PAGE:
Have Student Loans? The Rules Have Changed
I may have just missed the student loan debt explosion when I graduated with my undergrad degree in 1998. While college was expensive to attend twenty years ago, we were all borrowing money to get an education, it was nothing compared to the amounts borrowed during the college financing boom of the last fifteen years. Nowadays young people are in record amounts of debt the moment they are handed a diploma which means starting off their earliest earning years with essentially a thirty year mortgage to pay back. College ain’t what it used to be and many times all this borrowed money is for a degree that yields earning power guaranteed to tie up their income for the better part of their career.
The student loan income-based repayment plans have been a help to many people. These plans allow monthly payments to be calculated based upon a person’s income which give people a fighting chance to start paying back their loans and be able to eat as well. This is a big deal for those just starting out but there are at least two challenges tied to this calculation. First, the debt will take that much longer to pay off and second when you go to apply for a mortgage the bank approving your application will hit the person for up to 1% of the balance of the loan as a minimum monthly payment for qualifying regardless of what the credit report shows as the actual minimum payment.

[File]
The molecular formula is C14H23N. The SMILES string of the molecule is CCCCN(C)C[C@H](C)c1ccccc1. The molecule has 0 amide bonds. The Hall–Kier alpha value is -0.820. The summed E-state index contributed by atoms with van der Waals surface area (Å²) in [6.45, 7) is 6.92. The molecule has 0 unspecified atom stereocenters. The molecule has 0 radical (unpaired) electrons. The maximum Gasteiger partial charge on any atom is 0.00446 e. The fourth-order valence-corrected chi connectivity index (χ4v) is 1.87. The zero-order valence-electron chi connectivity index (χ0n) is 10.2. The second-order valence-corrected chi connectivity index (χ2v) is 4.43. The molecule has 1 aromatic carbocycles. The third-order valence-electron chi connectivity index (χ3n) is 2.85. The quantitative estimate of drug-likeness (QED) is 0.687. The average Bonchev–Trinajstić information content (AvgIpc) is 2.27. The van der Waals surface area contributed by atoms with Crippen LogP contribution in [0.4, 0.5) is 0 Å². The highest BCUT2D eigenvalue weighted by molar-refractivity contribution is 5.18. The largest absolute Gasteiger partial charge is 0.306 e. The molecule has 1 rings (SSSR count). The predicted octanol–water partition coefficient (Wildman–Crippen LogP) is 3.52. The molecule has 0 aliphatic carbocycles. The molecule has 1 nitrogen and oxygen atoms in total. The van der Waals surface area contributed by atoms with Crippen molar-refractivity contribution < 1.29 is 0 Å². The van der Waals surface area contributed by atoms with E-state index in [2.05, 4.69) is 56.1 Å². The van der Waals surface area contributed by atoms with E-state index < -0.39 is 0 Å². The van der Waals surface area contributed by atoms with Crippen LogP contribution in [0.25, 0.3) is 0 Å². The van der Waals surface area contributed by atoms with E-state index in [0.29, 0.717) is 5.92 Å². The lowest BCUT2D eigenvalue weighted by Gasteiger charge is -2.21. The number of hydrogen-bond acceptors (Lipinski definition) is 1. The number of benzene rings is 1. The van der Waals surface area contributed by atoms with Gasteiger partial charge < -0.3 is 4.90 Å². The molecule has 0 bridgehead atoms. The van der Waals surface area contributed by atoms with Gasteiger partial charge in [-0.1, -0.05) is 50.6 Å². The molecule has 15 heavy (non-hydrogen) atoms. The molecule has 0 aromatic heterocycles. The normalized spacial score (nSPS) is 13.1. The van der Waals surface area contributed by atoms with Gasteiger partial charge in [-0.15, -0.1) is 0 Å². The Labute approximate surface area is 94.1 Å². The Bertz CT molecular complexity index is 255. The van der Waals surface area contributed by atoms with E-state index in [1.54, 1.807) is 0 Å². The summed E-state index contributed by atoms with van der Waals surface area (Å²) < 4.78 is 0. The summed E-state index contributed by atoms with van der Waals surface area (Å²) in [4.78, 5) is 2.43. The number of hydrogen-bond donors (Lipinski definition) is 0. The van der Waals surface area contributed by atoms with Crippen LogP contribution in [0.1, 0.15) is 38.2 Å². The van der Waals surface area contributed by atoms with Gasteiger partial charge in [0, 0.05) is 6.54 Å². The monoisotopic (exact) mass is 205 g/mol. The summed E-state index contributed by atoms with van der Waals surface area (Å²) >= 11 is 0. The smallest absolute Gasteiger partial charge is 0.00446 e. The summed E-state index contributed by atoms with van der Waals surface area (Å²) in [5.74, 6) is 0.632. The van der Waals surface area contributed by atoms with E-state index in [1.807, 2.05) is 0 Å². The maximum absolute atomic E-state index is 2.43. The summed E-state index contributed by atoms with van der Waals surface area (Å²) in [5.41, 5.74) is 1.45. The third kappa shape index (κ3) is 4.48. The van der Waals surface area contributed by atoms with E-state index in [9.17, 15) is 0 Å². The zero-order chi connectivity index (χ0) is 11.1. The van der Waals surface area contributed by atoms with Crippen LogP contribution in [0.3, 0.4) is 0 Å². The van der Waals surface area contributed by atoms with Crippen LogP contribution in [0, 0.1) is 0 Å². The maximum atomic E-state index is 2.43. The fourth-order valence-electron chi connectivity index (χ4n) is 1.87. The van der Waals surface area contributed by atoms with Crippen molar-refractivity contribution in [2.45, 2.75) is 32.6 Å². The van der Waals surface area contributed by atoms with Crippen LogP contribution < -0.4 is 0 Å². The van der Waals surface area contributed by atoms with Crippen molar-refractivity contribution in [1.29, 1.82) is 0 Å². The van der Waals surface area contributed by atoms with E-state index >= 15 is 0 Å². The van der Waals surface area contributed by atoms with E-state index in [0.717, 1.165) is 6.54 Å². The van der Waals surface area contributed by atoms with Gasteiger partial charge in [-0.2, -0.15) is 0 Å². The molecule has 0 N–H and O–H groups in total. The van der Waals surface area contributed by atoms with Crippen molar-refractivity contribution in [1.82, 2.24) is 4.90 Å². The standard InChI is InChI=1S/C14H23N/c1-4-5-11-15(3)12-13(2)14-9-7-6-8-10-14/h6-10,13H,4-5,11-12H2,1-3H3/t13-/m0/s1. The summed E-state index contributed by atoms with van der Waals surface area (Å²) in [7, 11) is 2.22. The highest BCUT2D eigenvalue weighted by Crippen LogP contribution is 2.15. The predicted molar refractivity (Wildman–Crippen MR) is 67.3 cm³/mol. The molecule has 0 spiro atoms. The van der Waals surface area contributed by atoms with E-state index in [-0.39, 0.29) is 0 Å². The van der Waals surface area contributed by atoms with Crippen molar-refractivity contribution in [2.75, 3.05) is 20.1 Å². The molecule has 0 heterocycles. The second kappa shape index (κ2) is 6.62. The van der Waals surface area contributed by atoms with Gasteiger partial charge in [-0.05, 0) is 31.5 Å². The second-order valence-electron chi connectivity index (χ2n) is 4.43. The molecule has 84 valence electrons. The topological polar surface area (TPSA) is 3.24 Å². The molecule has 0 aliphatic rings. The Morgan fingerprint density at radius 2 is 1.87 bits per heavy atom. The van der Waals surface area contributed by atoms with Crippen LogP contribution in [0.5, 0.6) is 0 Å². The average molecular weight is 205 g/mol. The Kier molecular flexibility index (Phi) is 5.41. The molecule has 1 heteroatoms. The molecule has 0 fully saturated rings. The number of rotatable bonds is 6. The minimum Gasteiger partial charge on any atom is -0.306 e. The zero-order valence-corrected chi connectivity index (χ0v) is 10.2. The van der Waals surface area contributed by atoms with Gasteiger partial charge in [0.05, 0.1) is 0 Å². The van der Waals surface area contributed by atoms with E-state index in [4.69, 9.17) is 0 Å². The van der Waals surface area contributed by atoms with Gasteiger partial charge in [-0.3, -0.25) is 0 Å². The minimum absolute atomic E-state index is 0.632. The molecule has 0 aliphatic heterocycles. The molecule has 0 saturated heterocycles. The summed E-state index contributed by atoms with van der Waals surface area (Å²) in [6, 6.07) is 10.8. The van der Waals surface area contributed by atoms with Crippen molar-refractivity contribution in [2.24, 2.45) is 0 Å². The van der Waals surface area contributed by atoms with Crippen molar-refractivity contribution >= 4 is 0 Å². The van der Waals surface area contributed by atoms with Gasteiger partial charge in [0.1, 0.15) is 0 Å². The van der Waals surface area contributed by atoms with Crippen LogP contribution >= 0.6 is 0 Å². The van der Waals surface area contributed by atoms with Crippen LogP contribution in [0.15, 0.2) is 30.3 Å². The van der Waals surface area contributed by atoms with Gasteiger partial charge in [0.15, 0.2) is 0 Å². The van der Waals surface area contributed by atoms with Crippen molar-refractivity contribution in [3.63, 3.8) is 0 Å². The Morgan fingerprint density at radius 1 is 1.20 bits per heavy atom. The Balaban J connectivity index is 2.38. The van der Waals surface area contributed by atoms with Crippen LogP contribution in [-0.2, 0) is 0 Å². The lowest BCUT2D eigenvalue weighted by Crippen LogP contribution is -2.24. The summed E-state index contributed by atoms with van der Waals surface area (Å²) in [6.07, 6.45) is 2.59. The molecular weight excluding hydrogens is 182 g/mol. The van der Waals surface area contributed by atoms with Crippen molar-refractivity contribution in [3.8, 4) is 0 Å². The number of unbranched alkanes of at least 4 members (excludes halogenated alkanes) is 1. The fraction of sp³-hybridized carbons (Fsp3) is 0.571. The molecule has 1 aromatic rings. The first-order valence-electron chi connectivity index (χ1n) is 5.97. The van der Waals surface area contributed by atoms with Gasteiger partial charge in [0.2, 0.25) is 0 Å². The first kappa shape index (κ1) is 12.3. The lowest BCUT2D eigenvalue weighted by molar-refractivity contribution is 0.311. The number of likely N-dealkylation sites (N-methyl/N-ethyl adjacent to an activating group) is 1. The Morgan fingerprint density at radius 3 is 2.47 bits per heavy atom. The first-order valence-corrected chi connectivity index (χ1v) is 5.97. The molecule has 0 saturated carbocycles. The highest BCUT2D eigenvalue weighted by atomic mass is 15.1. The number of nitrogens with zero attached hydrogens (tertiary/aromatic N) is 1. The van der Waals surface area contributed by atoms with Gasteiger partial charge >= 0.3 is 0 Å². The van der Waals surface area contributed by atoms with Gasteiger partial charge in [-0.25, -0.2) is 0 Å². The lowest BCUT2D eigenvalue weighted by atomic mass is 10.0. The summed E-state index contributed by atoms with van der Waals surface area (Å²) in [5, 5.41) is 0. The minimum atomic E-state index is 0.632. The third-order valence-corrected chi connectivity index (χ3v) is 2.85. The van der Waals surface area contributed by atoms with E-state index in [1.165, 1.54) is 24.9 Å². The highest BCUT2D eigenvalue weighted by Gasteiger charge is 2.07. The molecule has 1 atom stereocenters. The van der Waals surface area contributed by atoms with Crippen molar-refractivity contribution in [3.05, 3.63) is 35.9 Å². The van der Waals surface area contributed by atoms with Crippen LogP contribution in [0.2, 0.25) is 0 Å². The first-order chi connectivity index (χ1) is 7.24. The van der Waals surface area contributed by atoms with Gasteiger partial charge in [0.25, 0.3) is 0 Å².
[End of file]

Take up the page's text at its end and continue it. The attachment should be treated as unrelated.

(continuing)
The good news is the rules have changed. Now there is some hope for those who went to college and earned a degree in Mongolian tribal dance but borrowed enough money to finance a condo at the beach. Banks have made two very nice enhancements to their student loan guidelines. First, they will take the income-based repayment plan being reported on the credit report as long as it isn’t zero and second, banks will allow student loans to be combined with a refinance. That means a current home owner who has student loan debt can refinance their mortgage and pay off their student loan debt by including it in the new mortgage without taking the “cash out” hit to the interest rate. This allows the student loan debt to become tax deductible and many times lowers the interest rates the person was paying.
Can you see the progression here? For those on the sidelines of home ownership because they currently have huge student loans could use the first benefit to qualify for the mortgage to buy the home and a few years later use the second benefit to refinance that mortgage.
By David Hughson
Mortgage Planner & Student Loan Killer